Legalized discrimination: when victims become convicts

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Legalized discrimination: when victims become convicts

Noori has been behind bars for the last 5 years, with her 4 year old daughter. Raped by her fiance’s brother, she first confided in her fiancé-perhaps her biggest mistake. He lashed her with his belt for the better part of the night and then the next morning took her to the nearest police station, from where she was transferred to prison. Noori gave birth in jail. Every day she rises at the crack of dawn to pray- for a trial, for justice, for freedom.

She is surrounded by many women faced with the same situation, some of whom have been there for 12 years, without any hope for a day in court. Regarding prison visits by the family to women inmates inside the prison, most inmates have never been visited by the families ever since they came to prison. These women are charged with fornication outside marriage and sentenced to 100 lashes, and then sent to jail. In Pakistan, women who report their rapists remain more likely to go to prison themselves than see justice, so most cases are never reported. Women who are raped can face legal difficulties anywhere in the world, but human rights groups remain particularly concerned over Pakistan’s record. Their alarm is centered on enforcement of the ‘Hudood ordinances’, a complex set of Quranic laws whose name is derived from hud meaning ‘punishment’. Similar sharia laws have existed in Saudi Arabia, Iran and Sudan for centuries, but Pakistan’s were enacted by former President Zia ul-Haq only in 1979, as part of his radical attempt to ‘Islamicise’ the country. The maximum punishment for adultery is stoning to death for married people and 100 lashes for the unwed.

Torture, inhuman punishment, and degrading treatment of prisoners is fairly common in Pakistan. Yet, torture and ill-treatment of women in custody — as a phenomenon distinct from the mistreatment of men-had received scant attention from those concerned with human rights in the international community.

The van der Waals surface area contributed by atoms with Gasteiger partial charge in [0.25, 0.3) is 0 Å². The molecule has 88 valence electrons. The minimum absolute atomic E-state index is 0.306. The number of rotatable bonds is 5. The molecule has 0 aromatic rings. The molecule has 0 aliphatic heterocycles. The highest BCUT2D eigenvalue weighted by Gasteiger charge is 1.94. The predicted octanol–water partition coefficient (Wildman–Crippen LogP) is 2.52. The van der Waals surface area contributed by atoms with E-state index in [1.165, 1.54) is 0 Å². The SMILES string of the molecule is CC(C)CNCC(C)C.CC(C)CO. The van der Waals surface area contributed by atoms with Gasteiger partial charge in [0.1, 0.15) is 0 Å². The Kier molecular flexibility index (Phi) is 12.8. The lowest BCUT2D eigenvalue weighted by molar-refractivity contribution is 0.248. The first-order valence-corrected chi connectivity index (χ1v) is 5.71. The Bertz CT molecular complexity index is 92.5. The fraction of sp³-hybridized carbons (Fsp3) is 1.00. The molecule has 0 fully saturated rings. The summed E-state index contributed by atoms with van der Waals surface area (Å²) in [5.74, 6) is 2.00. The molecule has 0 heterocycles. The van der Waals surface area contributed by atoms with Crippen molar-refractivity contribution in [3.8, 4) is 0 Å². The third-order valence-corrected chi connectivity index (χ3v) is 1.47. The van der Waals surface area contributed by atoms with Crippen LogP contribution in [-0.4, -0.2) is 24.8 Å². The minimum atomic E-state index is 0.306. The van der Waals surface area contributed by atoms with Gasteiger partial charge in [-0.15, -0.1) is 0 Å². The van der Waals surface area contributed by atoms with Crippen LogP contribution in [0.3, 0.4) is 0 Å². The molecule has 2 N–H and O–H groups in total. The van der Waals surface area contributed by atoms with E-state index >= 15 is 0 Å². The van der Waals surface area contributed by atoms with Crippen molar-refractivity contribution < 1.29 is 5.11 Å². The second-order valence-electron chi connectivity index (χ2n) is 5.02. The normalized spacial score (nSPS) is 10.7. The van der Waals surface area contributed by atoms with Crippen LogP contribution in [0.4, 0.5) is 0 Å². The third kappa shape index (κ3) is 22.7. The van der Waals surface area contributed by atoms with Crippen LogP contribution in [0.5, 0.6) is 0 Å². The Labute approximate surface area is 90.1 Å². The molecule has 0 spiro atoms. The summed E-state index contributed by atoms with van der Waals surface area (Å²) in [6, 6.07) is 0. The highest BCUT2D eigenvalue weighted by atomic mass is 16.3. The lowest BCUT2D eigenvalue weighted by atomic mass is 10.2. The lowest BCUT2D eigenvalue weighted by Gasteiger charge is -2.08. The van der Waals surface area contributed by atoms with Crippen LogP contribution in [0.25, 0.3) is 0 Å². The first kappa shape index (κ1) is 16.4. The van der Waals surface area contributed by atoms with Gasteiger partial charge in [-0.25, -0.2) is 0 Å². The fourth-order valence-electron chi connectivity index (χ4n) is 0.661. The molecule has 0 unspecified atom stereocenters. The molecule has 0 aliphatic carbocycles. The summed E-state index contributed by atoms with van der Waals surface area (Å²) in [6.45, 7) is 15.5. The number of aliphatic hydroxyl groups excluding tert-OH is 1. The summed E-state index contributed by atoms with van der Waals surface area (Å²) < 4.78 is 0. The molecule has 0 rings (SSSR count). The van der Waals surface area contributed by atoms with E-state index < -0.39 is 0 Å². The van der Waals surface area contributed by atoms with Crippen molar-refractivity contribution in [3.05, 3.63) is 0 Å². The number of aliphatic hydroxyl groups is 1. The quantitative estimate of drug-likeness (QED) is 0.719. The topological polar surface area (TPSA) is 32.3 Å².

Ms. Kalpna Devi, a High Court advocate sums up the situation for a female accused from the day she is arrested to the entry into prison, especially the behavior of male police and the risk she has as a woman at every stage. She said that male police officers put their hands on her shirt, scarf or arm. In Islam, he is not a ‘mehram’, so he cannot touch her in that way. But he drags her to the police van and station (touching any part of the body). Mostly, women police personnel are not present. They have to produce the arrested person to judicial magistrate in 24 hours. But they are kept at police stations for longer periods. So women are at risk everywhere: at male police station, in prison, in Darul Amman, even in court premises. Sexual abuse is not sexual act only. It is committed with words, with gazing eyes, with the behavior. Sexual abuse has already started with arrest. When an accused woman is produced in court, everybody is staring at her: lawyers, peons, other court officials.

The government’s proposed amendments to the Hudood Ordinances are grossly inadequate and fall far short of the reform necessary to end legalized discrimination and deter violence against women. A Portuguese proverb says: ‘Like king, like law; like law, like people.’ It obliges us to do what is proper and not simply what is just. A storehouse of the morals of the people, it does not, by itself, generate justice, which has to be imported in its application. So many are blind to the idea that, the application of laws that do not protect but persecute ordinary citizens can never generate justice. When such laws are wrongly presented as being divinely ordained, they are simply immoral. These reasons warrant the immediate dismantling of the Hudood Ordinances only then will this legalized brand of of violence against women come to an end.